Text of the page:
Asia is the theatre of the world’s new 'space race' and the scene of much dynamic growth. Astronauts fly from China. India flies to Mars. Rockets also fly from Japan and the Koreas.
Most of this escapes regular media coverage, but the implications are profound. Space affects the state of a nation’s economy in the information age. It influences cyberwarfare and traditional warfare. Rockets can also be sold to international customers in an increasingly cut-throat launch industry. This all drives a recent trend. Asia’s rockets are getting larger, and their operators are getting bolder in their plans.
China staged the maiden launch of its Long March 5 heavy rocket in November 2016. This is a modular system that can be 'souped up' by adding boosters or additional stages. China will use this large booster to construct its big space station, which will rival the ageing US-led International Space Station. Later this year, a Long March 5 will launch a pair of spacecraft to the moon. One will land while the other orbits above. Then, part of the lander will launch from the moon to rendezvous with the orbiter. Rock samples will be transferred, then the orbiter will fly back to earth. Sounds familiar? It’s the same mission plan used to send Apollo astronauts to the moon. But Chinese astronauts won’t repeat Apollo for quite some time.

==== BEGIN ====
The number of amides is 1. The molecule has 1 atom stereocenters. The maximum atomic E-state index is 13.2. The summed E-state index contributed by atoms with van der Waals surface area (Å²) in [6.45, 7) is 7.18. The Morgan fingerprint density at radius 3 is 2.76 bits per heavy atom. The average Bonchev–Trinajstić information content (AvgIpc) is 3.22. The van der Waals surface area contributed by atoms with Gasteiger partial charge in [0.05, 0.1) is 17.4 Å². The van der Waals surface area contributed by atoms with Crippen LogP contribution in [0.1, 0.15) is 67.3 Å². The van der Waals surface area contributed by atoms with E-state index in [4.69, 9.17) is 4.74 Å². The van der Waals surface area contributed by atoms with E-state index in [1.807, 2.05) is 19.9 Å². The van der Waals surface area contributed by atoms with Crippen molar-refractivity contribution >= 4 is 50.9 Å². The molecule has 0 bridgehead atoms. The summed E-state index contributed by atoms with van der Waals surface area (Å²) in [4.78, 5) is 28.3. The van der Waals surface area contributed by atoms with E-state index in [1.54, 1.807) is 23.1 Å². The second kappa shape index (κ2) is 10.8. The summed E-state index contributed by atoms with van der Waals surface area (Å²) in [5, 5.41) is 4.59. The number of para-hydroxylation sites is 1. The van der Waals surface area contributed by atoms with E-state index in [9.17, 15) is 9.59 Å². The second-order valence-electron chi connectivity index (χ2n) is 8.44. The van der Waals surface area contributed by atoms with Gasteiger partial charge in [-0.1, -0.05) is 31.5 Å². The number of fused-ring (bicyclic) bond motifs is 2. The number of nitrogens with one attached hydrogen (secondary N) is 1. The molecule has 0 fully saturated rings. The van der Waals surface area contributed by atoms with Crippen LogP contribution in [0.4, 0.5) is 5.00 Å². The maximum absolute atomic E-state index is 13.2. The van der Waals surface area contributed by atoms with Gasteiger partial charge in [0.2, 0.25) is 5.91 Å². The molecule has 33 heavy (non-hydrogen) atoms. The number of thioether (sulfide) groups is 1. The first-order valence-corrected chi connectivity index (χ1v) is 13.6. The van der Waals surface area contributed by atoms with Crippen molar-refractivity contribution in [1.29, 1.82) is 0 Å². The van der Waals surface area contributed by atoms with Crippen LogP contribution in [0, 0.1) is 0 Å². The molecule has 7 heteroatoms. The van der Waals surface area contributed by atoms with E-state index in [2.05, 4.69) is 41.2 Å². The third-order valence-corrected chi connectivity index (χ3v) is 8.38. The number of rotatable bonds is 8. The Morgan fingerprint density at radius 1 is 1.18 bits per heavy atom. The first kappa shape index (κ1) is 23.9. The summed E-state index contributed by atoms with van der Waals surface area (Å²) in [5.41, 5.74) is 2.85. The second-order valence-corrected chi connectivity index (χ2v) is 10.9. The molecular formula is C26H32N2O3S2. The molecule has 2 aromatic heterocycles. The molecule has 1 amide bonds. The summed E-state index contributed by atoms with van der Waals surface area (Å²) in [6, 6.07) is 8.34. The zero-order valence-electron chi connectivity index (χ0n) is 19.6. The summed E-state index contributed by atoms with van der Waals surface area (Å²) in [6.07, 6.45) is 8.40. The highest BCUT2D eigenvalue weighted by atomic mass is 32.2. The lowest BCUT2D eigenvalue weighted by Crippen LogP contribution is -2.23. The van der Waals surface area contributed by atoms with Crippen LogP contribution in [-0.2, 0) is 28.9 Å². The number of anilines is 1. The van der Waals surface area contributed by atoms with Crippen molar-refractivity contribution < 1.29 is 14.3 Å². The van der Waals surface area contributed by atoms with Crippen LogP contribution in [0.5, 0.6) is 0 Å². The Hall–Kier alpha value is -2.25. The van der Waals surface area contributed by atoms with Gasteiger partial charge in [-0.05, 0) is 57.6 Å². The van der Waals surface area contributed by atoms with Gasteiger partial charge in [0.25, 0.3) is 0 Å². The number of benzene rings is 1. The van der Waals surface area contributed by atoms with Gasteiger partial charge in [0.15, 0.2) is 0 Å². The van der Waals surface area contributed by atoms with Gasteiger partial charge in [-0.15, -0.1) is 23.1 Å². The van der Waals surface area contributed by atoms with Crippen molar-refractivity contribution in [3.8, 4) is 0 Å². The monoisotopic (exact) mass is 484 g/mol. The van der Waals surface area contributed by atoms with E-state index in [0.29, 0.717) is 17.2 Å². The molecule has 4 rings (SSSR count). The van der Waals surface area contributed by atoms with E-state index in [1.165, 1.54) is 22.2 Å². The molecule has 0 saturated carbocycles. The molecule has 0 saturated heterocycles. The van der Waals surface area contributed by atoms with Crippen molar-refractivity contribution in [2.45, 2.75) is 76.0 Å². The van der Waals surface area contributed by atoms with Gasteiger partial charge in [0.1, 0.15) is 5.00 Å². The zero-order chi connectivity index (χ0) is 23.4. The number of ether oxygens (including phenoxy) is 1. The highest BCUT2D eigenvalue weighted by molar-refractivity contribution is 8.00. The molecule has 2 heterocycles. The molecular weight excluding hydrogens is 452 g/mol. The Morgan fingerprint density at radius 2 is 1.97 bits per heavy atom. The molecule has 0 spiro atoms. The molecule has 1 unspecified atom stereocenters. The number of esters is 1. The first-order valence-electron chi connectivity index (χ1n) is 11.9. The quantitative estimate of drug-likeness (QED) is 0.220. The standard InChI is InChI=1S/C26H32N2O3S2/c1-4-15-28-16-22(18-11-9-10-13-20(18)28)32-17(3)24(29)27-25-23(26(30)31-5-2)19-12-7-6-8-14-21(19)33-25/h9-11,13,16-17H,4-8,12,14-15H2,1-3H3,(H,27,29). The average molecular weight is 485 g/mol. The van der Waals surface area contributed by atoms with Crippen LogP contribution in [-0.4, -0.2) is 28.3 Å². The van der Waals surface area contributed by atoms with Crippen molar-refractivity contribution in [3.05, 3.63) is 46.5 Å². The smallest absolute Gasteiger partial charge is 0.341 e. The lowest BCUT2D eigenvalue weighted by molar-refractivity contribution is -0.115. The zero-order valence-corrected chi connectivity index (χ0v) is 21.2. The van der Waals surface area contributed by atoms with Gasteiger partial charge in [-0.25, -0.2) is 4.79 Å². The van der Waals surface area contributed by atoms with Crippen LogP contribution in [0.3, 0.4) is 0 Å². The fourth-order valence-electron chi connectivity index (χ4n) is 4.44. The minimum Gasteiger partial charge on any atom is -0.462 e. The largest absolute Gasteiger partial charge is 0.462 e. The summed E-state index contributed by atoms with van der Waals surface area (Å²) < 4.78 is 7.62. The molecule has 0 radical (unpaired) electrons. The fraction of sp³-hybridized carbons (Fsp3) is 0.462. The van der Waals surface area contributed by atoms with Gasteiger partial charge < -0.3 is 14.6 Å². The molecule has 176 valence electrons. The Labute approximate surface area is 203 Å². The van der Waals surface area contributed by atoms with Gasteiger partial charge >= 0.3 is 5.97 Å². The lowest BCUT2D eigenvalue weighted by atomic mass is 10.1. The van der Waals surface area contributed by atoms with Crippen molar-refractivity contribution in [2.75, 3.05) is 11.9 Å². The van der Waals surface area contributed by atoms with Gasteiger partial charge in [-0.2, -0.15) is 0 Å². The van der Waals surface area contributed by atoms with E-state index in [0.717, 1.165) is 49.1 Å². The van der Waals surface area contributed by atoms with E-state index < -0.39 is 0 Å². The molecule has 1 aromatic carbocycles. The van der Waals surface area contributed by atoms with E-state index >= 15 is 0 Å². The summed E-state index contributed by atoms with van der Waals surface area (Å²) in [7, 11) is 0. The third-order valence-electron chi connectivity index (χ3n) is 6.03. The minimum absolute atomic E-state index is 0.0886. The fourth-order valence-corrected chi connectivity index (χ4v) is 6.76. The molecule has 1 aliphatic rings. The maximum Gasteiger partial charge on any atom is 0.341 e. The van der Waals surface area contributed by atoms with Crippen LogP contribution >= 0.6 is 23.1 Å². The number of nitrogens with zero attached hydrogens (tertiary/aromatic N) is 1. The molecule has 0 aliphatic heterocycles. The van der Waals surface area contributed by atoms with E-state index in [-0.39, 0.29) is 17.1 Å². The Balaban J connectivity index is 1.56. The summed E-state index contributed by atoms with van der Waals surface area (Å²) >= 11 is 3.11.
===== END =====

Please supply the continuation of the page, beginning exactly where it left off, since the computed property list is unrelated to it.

India has also raised the bar with the June launch of the GSLV Mark III, which also represents a major leap forward for an Asian rocket. This Indian launcher is not as powerful as Long March 5, but it practically doubles the mass India can launch.
The new Indian rocket will mostly be used for big satellites, domestic and possibly foreign. But it also paves the way for big Indian spacecraft to fly to the moon and mars. India is also dabbling in the development of a space capsule for astronauts, but it is unclear if this rocket will ever carry it.
Space policy, programs and funding have been shockingly fickle in the USA. Right now, NASA doesn’t even have an administrator. Russia’s program looks stagnant, with serious quality control problems. Europe shuffles ahead but generally makes no waves. How different it all seems from the state of the world half a century ago.
Photo by Flickr user Emilio Kuffer.